At a John McCain Presidential campaign stop on Hilton Head Island in South Carolina, a woman is the audience publicly uttered the words that many Republicans have used in private to describe the party’s concerns with Democratic front runner Hillary Rodham Clinton.
“How,” the woman wanted to know, “do we beat the bitch?”
McCain smiled and called her query “an excellent question,” setting off a political firestorm from Clinton supporters who want to know why the Arizona Senator didn’t get huffy and say something like “how dare you call my esteemed colleague from New York by that terrible word!”
Instead, the McCain campaign is trying to turn the B-bomb (as it is now called) into a fundraising opportunity, much like John Edwards did when Ann Coulter called him a “faggot.”
Politics may be a nasty business but it is one that each side hypocritically claims must be played politely – at least in public.
During my time in Washington, I heard Hillary Clinton called many things. “Bitch” is one of the more polite terms. I also heard her call male members of Congress “bastards” and “sons of bitches” and “motherfuckers.”
Hillary, like her husband, has a mouth that would embarrass a sailor (and McCain was one). As First Lady, she would tell aides who displeased her to “fuck off,” often referred to opponents as “shit heads” and “dick heads.” Like the equally-foul mouthed George W. Bush, she sprinkles her conversation with four-letter words.
During the 2004 Presidential campaign, Democratic contender John Kerry came under fire for saying “fuck” in an interview with Rolling Stone but his language paled next to Bush, whose Presidential temper tantrums are laced with expletives and threats against his enemies.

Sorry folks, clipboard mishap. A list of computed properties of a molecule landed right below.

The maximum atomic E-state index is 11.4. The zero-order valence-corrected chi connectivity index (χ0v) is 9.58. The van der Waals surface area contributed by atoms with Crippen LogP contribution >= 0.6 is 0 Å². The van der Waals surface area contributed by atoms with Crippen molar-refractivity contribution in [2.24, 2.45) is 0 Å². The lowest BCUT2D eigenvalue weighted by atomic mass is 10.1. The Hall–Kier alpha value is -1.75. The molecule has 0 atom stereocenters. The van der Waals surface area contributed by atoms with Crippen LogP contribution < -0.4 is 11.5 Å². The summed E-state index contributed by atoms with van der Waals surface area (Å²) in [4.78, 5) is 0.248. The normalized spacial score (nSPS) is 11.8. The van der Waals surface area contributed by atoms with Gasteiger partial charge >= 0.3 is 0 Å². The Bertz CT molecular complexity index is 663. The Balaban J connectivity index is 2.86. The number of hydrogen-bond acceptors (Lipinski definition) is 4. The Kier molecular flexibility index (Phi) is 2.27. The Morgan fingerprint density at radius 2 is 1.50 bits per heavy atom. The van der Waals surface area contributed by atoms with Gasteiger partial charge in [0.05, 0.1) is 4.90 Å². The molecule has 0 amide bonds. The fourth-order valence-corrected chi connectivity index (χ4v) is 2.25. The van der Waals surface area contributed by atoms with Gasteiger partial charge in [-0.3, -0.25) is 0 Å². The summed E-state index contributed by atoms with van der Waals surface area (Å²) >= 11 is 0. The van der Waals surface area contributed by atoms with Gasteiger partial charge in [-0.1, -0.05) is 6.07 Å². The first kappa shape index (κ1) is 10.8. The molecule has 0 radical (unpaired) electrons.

I first met George W. Bush in 1998 while attending a GOP fundraiser outside of Houston for Harris County Judge Robert Eckels. Bush, as governor of Texas , was already putting together his campaign for President and was the center of attention. When asked how he would run his campaign, Bush said “I’ll raise more money than anyone else and destroy anyone who fucks with me.”
Eight years earlier, while serving as Vice President for Political Programs for The National Association of Realtors, I traveled to Little Rock for a meeting of the state Realtors group and then-Gov. Bill Clinton and his wife attended a reception at the city’s largest hotel.
Mrs. Clinton kept female attendees at the reception entertained with a seemingly endless stream of dirty jokes, even ones about her philandering husband. Bill was already running for President and Hillary told me that the national Realtors PAC should “get on board early with him.
“Fuck the others,” she said. “They don’t stand a chance.”
I didn’t think anything of her language, just as the remarks of George W. Bush wouldn’t bother me eight years later. I’ve spent most of my adult life around journalists and politicians who use four-letter words more often than rap singers and I use them often too
The woman who asked John McCain how to “beat the bitch” was simply repeating a phrase heard often in Republican circles. In 2004 Democrats wanted to know how to beat a “bastard” named Bush.
Hillary Clinton is a bitch. John McCain is a bastard. Most people involved in politics are one or the other. That’s a fact of life and one that does not need to become another campaign issue diversion.
With Americans dying daily in Iraq, the economy headed into the toilet and most Americans worried about the future, what we have to do is weigh the real issues and then elect the best bitch or bastard to deal with them.
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